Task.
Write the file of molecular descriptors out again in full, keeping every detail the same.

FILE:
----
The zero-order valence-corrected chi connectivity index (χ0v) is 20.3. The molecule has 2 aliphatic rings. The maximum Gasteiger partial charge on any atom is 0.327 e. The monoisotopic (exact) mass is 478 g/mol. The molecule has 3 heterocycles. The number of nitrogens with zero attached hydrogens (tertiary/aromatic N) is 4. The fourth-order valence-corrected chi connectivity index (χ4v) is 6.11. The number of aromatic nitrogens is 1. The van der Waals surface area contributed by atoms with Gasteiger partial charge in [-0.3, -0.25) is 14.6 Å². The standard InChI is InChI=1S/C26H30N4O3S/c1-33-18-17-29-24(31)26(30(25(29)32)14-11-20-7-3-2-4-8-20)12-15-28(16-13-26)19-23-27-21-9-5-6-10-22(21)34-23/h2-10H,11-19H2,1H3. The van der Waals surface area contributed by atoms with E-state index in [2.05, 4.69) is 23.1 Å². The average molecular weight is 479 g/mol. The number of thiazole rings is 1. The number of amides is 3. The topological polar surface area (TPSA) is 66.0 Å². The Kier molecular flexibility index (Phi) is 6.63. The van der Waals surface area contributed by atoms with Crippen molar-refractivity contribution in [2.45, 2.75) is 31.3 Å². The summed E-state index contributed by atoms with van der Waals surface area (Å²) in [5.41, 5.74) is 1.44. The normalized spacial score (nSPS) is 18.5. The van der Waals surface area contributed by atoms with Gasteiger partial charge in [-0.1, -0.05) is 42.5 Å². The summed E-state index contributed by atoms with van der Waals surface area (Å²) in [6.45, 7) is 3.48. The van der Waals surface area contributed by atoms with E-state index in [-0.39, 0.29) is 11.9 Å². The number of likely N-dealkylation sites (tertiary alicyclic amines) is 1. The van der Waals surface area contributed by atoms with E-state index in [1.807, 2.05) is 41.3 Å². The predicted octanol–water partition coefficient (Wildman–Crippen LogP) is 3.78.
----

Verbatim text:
The zero-order valence-corrected chi connectivity index (χ0v) is 20.3. The molecule has 2 aliphatic rings. The maximum Gasteiger partial charge on any atom is 0.327 e. The monoisotopic (exact) mass is 478 g/mol. The molecule has 3 heterocycles. The number of nitrogens with zero attached hydrogens (tertiary/aromatic N) is 4. The fourth-order valence-corrected chi connectivity index (χ4v) is 6.11. The number of aromatic nitrogens is 1. The van der Waals surface area contributed by atoms with Gasteiger partial charge in [-0.3, -0.25) is 14.6 Å². The standard InChI is InChI=1S/C26H30N4O3S/c1-33-18-17-29-24(31)26(30(25(29)32)14-11-20-7-3-2-4-8-20)12-15-28(16-13-26)19-23-27-21-9-5-6-10-22(21)34-23/h2-10H,11-19H2,1H3. The van der Waals surface area contributed by atoms with E-state index in [2.05, 4.69) is 23.1 Å². The average molecular weight is 479 g/mol. The number of thiazole rings is 1. The number of amides is 3. The topological polar surface area (TPSA) is 66.0 Å². The Kier molecular flexibility index (Phi) is 6.63. The van der Waals surface area contributed by atoms with Crippen molar-refractivity contribution in [2.45, 2.75) is 31.3 Å². The summed E-state index contributed by atoms with van der Waals surface area (Å²) in [5.41, 5.74) is 1.44. The normalized spacial score (nSPS) is 18.5. The van der Waals surface area contributed by atoms with Gasteiger partial charge in [-0.1, -0.05) is 42.5 Å². The summed E-state index contributed by atoms with van der Waals surface area (Å²) in [6.45, 7) is 3.48. The van der Waals surface area contributed by atoms with E-state index in [-0.39, 0.29) is 11.9 Å². The number of likely N-dealkylation sites (tertiary alicyclic amines) is 1. The van der Waals surface area contributed by atoms with E-state index in [1.807, 2.05) is 41.3 Å². The predicted octanol–water partition coefficient (Wildman–Crippen LogP) is 3.78.